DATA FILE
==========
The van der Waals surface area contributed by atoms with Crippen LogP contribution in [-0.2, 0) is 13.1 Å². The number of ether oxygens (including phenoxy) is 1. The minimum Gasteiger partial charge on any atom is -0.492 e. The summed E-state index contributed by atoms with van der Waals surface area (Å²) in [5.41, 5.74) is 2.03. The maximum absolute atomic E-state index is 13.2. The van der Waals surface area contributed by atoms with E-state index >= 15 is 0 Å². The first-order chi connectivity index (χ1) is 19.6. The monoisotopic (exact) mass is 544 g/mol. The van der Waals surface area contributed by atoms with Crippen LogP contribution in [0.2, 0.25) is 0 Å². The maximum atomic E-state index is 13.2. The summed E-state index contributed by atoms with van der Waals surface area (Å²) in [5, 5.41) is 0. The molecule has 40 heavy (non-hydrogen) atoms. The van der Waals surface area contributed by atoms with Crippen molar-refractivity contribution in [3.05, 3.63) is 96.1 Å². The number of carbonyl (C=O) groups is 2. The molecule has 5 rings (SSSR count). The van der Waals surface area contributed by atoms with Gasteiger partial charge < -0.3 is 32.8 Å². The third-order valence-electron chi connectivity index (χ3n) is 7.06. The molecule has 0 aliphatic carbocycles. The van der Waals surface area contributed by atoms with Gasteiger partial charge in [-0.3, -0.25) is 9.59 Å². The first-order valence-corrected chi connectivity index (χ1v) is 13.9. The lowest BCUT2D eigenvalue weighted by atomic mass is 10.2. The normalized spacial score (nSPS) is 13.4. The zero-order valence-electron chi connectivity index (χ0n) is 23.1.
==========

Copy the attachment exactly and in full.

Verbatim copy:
The van der Waals surface area contributed by atoms with Crippen LogP contribution in [-0.2, 0) is 13.1 Å². The number of ether oxygens (including phenoxy) is 1. The minimum Gasteiger partial charge on any atom is -0.492 e. The summed E-state index contributed by atoms with van der Waals surface area (Å²) in [5.41, 5.74) is 2.03. The maximum absolute atomic E-state index is 13.2. The van der Waals surface area contributed by atoms with E-state index >= 15 is 0 Å². The first-order chi connectivity index (χ1) is 19.6. The monoisotopic (exact) mass is 544 g/mol. The van der Waals surface area contributed by atoms with Crippen LogP contribution in [0.2, 0.25) is 0 Å². The maximum atomic E-state index is 13.2. The summed E-state index contributed by atoms with van der Waals surface area (Å²) in [5, 5.41) is 0. The molecule has 40 heavy (non-hydrogen) atoms. The van der Waals surface area contributed by atoms with Crippen molar-refractivity contribution in [3.05, 3.63) is 96.1 Å². The number of carbonyl (C=O) groups is 2. The molecule has 5 rings (SSSR count). The van der Waals surface area contributed by atoms with Gasteiger partial charge < -0.3 is 32.8 Å². The third-order valence-electron chi connectivity index (χ3n) is 7.06. The molecule has 0 aliphatic carbocycles. The van der Waals surface area contributed by atoms with Gasteiger partial charge in [-0.3, -0.25) is 9.59 Å². The first-order valence-corrected chi connectivity index (χ1v) is 13.9. The lowest BCUT2D eigenvalue weighted by atomic mass is 10.2. The normalized spacial score (nSPS) is 13.4. The zero-order valence-electron chi connectivity index (χ0n) is 23.1.